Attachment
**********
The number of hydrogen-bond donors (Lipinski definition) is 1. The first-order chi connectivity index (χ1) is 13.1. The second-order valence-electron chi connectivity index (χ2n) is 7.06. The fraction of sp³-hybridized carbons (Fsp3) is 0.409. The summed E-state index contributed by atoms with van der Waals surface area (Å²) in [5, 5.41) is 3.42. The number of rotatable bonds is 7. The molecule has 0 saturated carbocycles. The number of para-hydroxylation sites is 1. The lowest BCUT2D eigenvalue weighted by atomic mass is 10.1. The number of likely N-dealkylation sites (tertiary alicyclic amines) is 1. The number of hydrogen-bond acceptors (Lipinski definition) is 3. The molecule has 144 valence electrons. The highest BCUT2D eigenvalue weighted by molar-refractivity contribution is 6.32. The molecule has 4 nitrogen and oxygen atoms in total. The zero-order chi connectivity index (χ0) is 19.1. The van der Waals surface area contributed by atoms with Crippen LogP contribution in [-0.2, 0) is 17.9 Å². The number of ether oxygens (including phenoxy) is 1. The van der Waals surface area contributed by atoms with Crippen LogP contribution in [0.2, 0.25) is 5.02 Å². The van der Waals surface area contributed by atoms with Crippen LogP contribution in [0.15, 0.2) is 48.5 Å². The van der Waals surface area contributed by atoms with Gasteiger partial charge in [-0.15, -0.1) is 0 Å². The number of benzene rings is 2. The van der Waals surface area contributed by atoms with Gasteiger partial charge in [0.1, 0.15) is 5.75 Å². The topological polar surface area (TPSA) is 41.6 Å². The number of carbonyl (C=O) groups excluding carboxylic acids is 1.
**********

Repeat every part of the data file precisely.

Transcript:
The number of hydrogen-bond donors (Lipinski definition) is 1. The first-order chi connectivity index (χ1) is 13.1. The second-order valence-electron chi connectivity index (χ2n) is 7.06. The fraction of sp³-hybridized carbons (Fsp3) is 0.409. The summed E-state index contributed by atoms with van der Waals surface area (Å²) in [5, 5.41) is 3.42. The number of rotatable bonds is 7. The molecule has 0 saturated carbocycles. The number of para-hydroxylation sites is 1. The lowest BCUT2D eigenvalue weighted by atomic mass is 10.1. The number of likely N-dealkylation sites (tertiary alicyclic amines) is 1. The number of hydrogen-bond acceptors (Lipinski definition) is 3. The molecule has 144 valence electrons. The highest BCUT2D eigenvalue weighted by molar-refractivity contribution is 6.32. The molecule has 4 nitrogen and oxygen atoms in total. The zero-order chi connectivity index (χ0) is 19.1. The van der Waals surface area contributed by atoms with Crippen LogP contribution in [-0.2, 0) is 17.9 Å². The number of ether oxygens (including phenoxy) is 1. The van der Waals surface area contributed by atoms with Crippen LogP contribution in [0.2, 0.25) is 5.02 Å². The van der Waals surface area contributed by atoms with Crippen LogP contribution in [0.15, 0.2) is 48.5 Å². The van der Waals surface area contributed by atoms with Gasteiger partial charge in [-0.15, -0.1) is 0 Å². The number of benzene rings is 2. The van der Waals surface area contributed by atoms with Gasteiger partial charge in [0.1, 0.15) is 5.75 Å². The topological polar surface area (TPSA) is 41.6 Å². The number of carbonyl (C=O) groups excluding carboxylic acids is 1.